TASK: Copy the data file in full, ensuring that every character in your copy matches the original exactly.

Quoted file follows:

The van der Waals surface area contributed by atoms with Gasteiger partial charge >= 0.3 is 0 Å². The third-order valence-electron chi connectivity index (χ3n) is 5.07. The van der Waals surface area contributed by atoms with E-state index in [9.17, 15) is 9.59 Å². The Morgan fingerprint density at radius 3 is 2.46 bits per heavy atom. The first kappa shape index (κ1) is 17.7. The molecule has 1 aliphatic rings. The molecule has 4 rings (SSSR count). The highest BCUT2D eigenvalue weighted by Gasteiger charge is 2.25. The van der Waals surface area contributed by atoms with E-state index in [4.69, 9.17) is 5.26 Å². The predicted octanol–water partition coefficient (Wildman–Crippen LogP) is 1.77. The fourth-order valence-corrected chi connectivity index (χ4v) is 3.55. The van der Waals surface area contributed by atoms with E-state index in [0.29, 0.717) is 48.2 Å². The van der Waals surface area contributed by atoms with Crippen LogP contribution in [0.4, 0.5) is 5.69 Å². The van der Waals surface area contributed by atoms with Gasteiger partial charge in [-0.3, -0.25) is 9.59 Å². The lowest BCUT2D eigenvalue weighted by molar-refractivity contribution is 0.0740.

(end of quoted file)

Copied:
The van der Waals surface area contributed by atoms with Gasteiger partial charge >= 0.3 is 0 Å². The third-order valence-electron chi connectivity index (χ3n) is 5.07. The van der Waals surface area contributed by atoms with E-state index in [9.17, 15) is 9.59 Å². The Morgan fingerprint density at radius 3 is 2.46 bits per heavy atom. The first kappa shape index (κ1) is 17.7. The molecule has 1 aliphatic rings. The molecule has 4 rings (SSSR count). The highest BCUT2D eigenvalue weighted by Gasteiger charge is 2.25. The van der Waals surface area contributed by atoms with E-state index in [4.69, 9.17) is 5.26 Å². The predicted octanol–water partition coefficient (Wildman–Crippen LogP) is 1.77. The fourth-order valence-corrected chi connectivity index (χ4v) is 3.55. The van der Waals surface area contributed by atoms with E-state index in [0.29, 0.717) is 48.2 Å². The van der Waals surface area contributed by atoms with Crippen LogP contribution in [0.4, 0.5) is 5.69 Å². The van der Waals surface area contributed by atoms with Gasteiger partial charge in [-0.3, -0.25) is 9.59 Å². The lowest BCUT2D eigenvalue weighted by molar-refractivity contribution is 0.0740.